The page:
We had structure and organization, ranks and leaders. The most of extreme of which adopted military practice and terminology, but never really became more demanding than the occasional Practice and Clan Battle that would happen on a weekly basis. But in all of this, we all treated everyone as equals. Even those who were seen as leaders and officers were just members who wanted to give a little more, and in the end all the choices that would effect the guild were made by everyone -- not just the leadership branch.
These guilds ranged in many, many people, often nearly a hundred most of the time. Indeed, it took a little while to make a decision, but we felt that everyone needed to have a voice because we were all playing together and all trying to cooperate and share the fun. Because that was the point, it was fun. If there were disputes between members, instead of letting there be a lot of drama, we tried to make a game out of it. If we had members who couldn't agree or wouldn't do well together, we'd put them in game and force them to fight each other to work out their differences. It was much better than letting them stew it up. They would litterally work out their anger on one another on the field of battle, and often it ended rather well.
Whoever won the battle, won the arguement. Simple. Really simple! And it worked. That's what important.
Now, there are many guilds who will not accept any form of disruption in their members. They will quitely document and take notice, only to eventually pull down those offending members into private channels and judge them in an exclusion miniority of the Guild's management and quitely pass sentence on individuals without the knowledge of the rest of the guild. Members can be there one day and vanish the next, and the vast bulk of the guild don't exactly know what happened because the Guild management only pretend the offending individuals never existed and just outright forget about them. Why? Because it's not good for business, that's why.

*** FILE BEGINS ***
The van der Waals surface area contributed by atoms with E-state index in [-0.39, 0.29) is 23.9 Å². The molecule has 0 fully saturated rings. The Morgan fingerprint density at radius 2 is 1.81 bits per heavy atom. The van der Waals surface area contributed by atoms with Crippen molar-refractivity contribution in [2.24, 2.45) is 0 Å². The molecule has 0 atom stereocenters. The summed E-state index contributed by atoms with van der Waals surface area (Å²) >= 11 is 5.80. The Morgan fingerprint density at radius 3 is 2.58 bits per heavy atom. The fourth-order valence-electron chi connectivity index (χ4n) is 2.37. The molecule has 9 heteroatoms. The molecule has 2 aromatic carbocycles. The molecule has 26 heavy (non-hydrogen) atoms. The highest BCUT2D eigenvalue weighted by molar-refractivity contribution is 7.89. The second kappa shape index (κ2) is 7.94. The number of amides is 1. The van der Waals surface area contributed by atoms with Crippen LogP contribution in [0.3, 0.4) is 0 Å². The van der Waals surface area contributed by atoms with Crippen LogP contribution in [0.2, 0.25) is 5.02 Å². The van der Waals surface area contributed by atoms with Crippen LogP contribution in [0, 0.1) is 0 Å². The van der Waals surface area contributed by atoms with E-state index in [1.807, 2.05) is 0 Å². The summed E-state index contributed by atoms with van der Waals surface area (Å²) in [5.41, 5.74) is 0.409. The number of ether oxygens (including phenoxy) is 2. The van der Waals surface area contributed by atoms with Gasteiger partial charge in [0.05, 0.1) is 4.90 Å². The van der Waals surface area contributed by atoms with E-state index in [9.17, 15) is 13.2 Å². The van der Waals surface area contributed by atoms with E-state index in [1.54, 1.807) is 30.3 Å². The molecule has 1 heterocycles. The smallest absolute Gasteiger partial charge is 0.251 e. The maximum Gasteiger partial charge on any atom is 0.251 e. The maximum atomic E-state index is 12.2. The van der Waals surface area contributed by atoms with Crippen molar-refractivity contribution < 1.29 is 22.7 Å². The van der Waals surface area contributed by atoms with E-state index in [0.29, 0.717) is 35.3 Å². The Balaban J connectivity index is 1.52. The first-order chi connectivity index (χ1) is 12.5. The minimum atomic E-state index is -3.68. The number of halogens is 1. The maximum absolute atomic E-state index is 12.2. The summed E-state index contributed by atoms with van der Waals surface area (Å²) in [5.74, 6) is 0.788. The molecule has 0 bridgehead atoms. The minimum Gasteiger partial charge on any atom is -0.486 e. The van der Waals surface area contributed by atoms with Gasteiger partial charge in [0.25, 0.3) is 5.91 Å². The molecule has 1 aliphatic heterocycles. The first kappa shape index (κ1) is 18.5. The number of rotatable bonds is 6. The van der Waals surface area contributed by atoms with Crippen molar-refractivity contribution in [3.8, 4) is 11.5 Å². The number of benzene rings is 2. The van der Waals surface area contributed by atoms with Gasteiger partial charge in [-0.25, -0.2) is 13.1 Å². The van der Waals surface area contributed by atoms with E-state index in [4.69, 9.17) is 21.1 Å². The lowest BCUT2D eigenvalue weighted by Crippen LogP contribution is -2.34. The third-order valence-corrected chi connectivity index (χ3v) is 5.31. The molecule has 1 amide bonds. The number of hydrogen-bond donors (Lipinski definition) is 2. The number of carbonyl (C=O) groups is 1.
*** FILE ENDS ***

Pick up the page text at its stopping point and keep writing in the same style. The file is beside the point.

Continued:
So why not just start your own guild? Why not just run it like you want to, and let people run theirs? Why does it matter to you?
It matters to me how Guilds are run these days, mainly because a lot of Guilds are not upfront about it. As a matter of fact, a lot of leaders think all guilds are run the exact same way and do not make an effort to really differ or become the true Community they should very well be. Instead they go on to believe that the only course of action is to run it like a well oiled business, and before long members may enlist to a guild feeling it is going one direction -- but instead strives for another. This a fault of the leadership, mainly because they do not properly explain thier true goals or do not feel they have to.
There several, several different types of Guilds of all different flavors. It all depends on who is manning the helm, but that does not mean that running a guild like a business a sound practice. I'm saddened really by people who feel they need to be Bosses and they need to promote people to Management, and then treat all incoming members like Employees that will service as the man power to fill the pockets of the Management and Bosses that will only make it down to the Employees if the Employees are good little puppies and do what they are told without question.